According to the Torah, Noah died at the ripe old age of 950. Adam, the first man, wasn’t far behind at 930. Abraham died at a comparatively youthful 175. Are we really supposed to believe the exceptional longevity of biblical characters?
Whether creating the universe in six days, or living several centuries, the Bible’s use of time is more metaphorical than literal. Scientists have long understood the human experience of time isn’t linear.
We’ve all been in meetings that lasted an age, taken on projects that feel like a lifetime, and spent hours or weeks that appear to disappear before our eyes.
It is normal for our experience of how long something feels to be out of kilter with its numerical measure. What, then, is a more accurate descriptor – the experience or the number?
The lifespans mentioned in the Bible allude to the experiential dimension of time. Noah lived what felt like many lifetimes, Abraham too. And in a society where more and more people are living longer, we can perhaps once again glimpse what this means.
We now live in an era where more than half of today’s babies are expected to live past 100. That’s three lifetimes for someone born in 18th Century England.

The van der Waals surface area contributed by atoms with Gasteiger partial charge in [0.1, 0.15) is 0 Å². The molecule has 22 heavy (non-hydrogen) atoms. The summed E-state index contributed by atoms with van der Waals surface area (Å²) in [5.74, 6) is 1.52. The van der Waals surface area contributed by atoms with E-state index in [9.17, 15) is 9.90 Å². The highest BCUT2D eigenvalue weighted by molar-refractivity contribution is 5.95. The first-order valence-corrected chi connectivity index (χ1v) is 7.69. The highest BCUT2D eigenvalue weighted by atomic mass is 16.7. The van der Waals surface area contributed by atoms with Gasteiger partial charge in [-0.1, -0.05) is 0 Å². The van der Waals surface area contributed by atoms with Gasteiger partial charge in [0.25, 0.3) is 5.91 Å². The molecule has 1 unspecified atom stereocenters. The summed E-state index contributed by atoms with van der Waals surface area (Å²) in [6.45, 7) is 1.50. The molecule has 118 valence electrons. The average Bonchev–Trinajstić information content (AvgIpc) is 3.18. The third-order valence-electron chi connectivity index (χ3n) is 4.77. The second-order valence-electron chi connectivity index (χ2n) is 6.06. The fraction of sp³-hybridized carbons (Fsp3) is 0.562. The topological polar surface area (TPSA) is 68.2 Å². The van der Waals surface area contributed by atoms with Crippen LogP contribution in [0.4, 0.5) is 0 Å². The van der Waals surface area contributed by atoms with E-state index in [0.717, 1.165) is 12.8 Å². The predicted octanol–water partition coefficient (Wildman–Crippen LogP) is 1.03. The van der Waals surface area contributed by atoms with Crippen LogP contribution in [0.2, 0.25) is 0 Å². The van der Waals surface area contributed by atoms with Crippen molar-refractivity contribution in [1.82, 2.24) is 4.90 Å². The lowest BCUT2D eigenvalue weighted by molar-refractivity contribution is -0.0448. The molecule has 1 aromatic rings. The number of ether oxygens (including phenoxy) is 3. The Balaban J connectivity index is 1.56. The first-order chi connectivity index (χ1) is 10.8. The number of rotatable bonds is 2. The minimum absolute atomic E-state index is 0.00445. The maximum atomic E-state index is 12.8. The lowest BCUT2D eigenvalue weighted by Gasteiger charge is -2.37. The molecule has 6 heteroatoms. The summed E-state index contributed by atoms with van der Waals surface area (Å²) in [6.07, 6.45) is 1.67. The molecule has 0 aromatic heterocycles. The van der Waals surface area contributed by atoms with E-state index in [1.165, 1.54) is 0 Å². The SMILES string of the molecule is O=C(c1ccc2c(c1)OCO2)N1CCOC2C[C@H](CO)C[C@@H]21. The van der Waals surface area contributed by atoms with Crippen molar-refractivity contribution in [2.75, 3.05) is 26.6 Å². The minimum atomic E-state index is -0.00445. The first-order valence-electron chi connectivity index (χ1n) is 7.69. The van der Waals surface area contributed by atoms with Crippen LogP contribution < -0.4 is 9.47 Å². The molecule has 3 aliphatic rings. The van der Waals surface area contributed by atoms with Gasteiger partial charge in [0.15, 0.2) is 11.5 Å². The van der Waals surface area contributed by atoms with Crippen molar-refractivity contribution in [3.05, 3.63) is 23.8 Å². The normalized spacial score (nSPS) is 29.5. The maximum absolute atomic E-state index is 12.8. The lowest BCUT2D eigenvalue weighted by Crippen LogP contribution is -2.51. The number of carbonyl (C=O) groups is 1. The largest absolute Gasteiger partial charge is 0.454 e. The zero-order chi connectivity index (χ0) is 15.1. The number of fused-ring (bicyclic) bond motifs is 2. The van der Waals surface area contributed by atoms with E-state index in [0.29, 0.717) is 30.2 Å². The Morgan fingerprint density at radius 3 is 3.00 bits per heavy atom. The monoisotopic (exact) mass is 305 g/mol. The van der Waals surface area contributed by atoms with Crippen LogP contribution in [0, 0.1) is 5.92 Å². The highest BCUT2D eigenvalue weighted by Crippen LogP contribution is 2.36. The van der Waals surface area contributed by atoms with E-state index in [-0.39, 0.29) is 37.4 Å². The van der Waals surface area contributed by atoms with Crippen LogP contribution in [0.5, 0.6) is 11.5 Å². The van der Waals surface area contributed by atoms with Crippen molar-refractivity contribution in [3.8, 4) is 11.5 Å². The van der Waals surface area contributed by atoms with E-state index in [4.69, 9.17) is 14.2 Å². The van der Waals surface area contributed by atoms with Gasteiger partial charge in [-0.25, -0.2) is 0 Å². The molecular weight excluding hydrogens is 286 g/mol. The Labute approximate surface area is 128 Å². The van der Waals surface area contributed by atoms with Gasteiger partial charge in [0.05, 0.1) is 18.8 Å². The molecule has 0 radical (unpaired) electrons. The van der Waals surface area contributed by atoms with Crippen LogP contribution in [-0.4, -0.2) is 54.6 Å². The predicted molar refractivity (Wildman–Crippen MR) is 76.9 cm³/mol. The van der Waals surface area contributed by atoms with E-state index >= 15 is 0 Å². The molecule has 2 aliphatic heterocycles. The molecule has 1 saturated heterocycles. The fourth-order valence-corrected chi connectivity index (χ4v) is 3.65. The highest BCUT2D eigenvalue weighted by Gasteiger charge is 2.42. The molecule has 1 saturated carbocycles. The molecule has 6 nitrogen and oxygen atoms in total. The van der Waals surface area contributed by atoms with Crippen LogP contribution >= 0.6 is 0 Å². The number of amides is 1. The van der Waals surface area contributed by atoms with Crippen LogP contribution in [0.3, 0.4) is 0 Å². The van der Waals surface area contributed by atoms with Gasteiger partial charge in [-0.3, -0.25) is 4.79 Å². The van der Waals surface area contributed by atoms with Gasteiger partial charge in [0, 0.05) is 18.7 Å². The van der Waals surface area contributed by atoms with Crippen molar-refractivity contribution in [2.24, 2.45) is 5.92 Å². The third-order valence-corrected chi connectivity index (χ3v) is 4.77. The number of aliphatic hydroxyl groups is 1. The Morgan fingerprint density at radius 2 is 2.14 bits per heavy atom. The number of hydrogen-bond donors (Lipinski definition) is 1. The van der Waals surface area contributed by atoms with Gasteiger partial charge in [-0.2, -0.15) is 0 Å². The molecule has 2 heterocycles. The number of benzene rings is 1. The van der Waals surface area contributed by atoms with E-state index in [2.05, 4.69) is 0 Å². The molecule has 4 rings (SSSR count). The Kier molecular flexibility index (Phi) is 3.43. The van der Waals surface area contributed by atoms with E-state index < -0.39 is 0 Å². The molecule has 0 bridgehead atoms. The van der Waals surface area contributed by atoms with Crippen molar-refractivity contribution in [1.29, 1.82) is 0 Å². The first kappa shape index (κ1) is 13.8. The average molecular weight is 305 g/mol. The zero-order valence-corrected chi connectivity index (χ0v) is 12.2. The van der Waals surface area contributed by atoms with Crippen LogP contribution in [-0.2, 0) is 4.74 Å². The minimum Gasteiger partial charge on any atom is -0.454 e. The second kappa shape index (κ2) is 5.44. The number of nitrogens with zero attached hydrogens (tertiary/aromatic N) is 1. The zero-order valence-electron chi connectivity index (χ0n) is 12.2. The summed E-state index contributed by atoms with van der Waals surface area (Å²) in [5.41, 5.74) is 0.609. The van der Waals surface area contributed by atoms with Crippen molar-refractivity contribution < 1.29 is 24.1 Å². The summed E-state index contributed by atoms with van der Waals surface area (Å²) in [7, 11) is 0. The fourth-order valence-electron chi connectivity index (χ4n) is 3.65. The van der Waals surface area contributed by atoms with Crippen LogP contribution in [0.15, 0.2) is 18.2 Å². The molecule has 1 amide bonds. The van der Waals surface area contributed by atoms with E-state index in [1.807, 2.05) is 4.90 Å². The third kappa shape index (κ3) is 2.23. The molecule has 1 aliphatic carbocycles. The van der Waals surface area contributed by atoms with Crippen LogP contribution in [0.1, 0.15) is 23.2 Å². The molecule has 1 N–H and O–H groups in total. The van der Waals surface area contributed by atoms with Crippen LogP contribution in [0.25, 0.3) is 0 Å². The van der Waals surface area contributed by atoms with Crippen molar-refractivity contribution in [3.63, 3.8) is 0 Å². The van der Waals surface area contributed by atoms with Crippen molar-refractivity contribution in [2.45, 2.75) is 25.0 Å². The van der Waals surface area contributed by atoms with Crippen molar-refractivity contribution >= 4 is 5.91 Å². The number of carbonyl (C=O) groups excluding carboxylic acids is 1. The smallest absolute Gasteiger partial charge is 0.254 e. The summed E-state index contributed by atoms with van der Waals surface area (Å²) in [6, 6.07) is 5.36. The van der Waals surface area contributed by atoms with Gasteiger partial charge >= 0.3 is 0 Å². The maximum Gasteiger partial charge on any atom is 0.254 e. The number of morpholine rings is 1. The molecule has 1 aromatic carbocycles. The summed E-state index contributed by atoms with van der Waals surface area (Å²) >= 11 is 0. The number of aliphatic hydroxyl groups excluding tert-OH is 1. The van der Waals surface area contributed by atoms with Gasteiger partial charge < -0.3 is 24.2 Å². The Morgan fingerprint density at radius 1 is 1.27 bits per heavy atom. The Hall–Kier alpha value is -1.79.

Biblical characters were able to live richly into their old age and we hear their stories often right until they died.
With more of us living longer than ever, these texts act as a provocation to make sure people are not just alive for more years, but are given opportunities to be living, in the fullest sense of the world, throughout their lifetimes.
Noah packed more than nine lifetimes into his years. Can we live up to that challenge?
- Deborah Blausten is a rabbinic student at Leo Baeck College
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